Amazon made headlines last week when it abruptly cut off service to Wikileaks, allegedly on the grounds that the site had violated Amazon’s terms of acceptable use. However, Amazon’s decision to terminate Wikileaks came less than 24 hours after Amazon received a phone call from Senate Homeland Security Committee staff (at the behest of Sen. Joe Lieberman) inquiring about the firm’s relationship with Wikileaks. According to a report in The Guardian, Amazon’s decision to terminate service to Wikileaks was a “reaction to heavy political pressure.”
That’s not all. Glenn Greenwald reported last week on Salon.com that another Internet company, Tableau Software, also decided to disable service to Wikileaks because of pressure from Joe Lieberman. Unlike Amazon, Tableau admitted that its decision was directly prompted by pressure from Lieberman. From Tableau’s statement:
Our decision to remove the data from our servers came in response to a public request by Senator Joe Lieberman, who chairs the Senate Homeland Security Committee, when he called for organizations hosting WikiLeaks to terminate their relationship with the website.
It’s difficult to see Joe Lieberman’s “public request” as anything but a thinly-veiled threat. Case in point: In addition to his staffers’ phone calls, Lieberman went on MSNBC last week, stating bluntly, “we’ve got to put pressure on any companies … which provide access to the Internet to Wikileaks.”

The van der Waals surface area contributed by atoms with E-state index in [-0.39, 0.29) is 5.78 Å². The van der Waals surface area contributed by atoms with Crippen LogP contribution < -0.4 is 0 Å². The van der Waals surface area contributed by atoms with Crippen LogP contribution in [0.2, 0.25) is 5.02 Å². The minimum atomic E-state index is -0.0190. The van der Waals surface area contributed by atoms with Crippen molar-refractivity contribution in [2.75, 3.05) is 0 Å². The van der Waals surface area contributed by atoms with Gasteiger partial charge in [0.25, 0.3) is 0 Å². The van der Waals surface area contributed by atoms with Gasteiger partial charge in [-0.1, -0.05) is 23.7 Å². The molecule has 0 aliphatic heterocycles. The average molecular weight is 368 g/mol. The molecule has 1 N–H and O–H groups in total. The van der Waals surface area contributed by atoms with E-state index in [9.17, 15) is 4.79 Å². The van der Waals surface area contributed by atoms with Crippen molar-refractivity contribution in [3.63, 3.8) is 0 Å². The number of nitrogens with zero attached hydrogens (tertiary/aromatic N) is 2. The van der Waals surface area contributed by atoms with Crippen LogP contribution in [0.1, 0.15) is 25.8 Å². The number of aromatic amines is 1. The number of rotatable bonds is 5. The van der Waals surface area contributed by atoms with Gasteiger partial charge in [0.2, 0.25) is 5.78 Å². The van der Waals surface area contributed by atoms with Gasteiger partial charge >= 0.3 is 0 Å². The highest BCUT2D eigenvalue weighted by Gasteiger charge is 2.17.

As Chairman of the Senate Homeland Security Committee, Lieberman is in a uniquely powerful position to push for legislation that might harm private firms like Amazon. He can also hold Congressional hearings, which frequently turn into public spectacles and garner massive media coverage. A company’s CEO enduring a congressional grilling on Capitol Hill can significantly impact that firm’s public image — and, in some cases, its stock price as well. While no individual Senator has the power to enact laws, promulgate rules, or enforce regulations, a single crusading politician can arguably cause cognizable harm to any U.S. company that pushes back against “requests” to suppress unfavorable content.
How does this implicate the First Amendment? As EFF’s Rainey Reitman and Marcia Hofmann pointed out on the DeepLinks blog, “The First Amendment to the Constitution guarantees freedom of expression against government encroachment — but that doesn’t help if the censorship doesn’t come from the government.”